While there are many vitamin D3 supplements on the market, most of them are derived from the same animal sources you’re avoiding as a vegan, usually fish oils and lanolin. Some may make the case that lanolin is processed extensively, turning it into a product so far removed from animals that it is no longer recognizable as an animal product. Lanolin doesn’t come from the direct killing of animals, but it is extracted from sheep wool, which most vegans, and all ethical vegans, oppose.
Luckily there is one reliably vegan source of D3—lichen.
Lichen is a small plant that normally grows on rocks and trees. It is a symbiotic wonder of fungi and algae, growing together to help each other flourish, and it has an interesting adaptation—it often grows in places exposed to heavy amounts of sunlight so it needs to protect itself from UV radiation. As its defense mechanism, lichen manufactures vitamin D3 just like animals do but without the animal—a perfect solution for vegans in search of a suitable dietary supplement.
For those looking for an extra incentive to use lichen-based vitamin D3 here’s a big one— since they are small organisms that are easy to grow, lichen is considered a sustainable source in supplements as well.
Other Considerations for Vegan Vitamin D3 Supplements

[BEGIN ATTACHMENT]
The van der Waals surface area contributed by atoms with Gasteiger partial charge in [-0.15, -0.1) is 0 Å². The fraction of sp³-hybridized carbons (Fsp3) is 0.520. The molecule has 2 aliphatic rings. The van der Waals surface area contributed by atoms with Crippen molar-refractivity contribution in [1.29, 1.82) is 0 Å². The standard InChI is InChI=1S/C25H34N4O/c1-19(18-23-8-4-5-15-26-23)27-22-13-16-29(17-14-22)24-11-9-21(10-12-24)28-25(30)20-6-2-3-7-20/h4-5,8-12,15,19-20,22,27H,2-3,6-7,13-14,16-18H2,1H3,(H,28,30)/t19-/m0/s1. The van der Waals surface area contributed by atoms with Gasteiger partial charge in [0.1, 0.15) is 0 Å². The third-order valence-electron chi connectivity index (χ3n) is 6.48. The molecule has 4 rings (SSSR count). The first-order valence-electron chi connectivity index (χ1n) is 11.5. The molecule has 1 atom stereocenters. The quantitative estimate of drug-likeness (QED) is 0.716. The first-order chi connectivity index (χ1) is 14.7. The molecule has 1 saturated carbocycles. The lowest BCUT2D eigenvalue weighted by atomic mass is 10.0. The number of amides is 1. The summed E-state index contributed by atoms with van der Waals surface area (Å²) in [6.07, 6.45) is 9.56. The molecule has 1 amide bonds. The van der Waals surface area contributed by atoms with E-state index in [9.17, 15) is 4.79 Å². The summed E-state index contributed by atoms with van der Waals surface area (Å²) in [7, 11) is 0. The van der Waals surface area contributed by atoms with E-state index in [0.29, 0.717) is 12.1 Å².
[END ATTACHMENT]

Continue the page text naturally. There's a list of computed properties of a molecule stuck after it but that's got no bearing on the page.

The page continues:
Two more things to note when you’re weighing your supplement options—the recommended daily allowance and the filler ingredients.
The National Institute of Health recommends a vitamin D daily intake of at least 600 IU while the Endocrine Society recommends between 1,500-2,000 IU daily to maintain proper serum levels in the blood. The safe upper intake level is 4,000 IU.
While filler ingredients are normally avoided, in the case of vitamin D3, they are necessary. Since it’s a fat-soluble vitamin, for the best absorption they need to be encapsulated with oil. There are many plant-based oils so if your supplement maker went through the extra step to make sure the D3 is lichen based, you can be sure they will do the same for the oil.
Sadly, sourcing quality vegan-friendly vitamin D supplements can still be a bit of a chore. That’s why we’re highlighting this vegan-friendly Vitamin D3 Liquid from Pure Encapsulations. It ticks every box that you would expect from a top notch lichen-based D3 supplement, including a balanced 1000 IU dose and medium chain triglycerides as a fat source to assist absorption.
Thank you for taking the time to read Is Vitamin D3 Vegan Friendly?
Please note: All information presented to you in this website is intended for your general knowledge only and is not a substitute for medical advice or treatment for specific medical conditions. We cannot, and will not give you medical advice. We strongly recommend you consult your physician for any and all specific health issues. If you have any questions or contributions, please contact us via email or phone-call. We are constantly looking for new information to promote wellness – and hearing from you would make our day.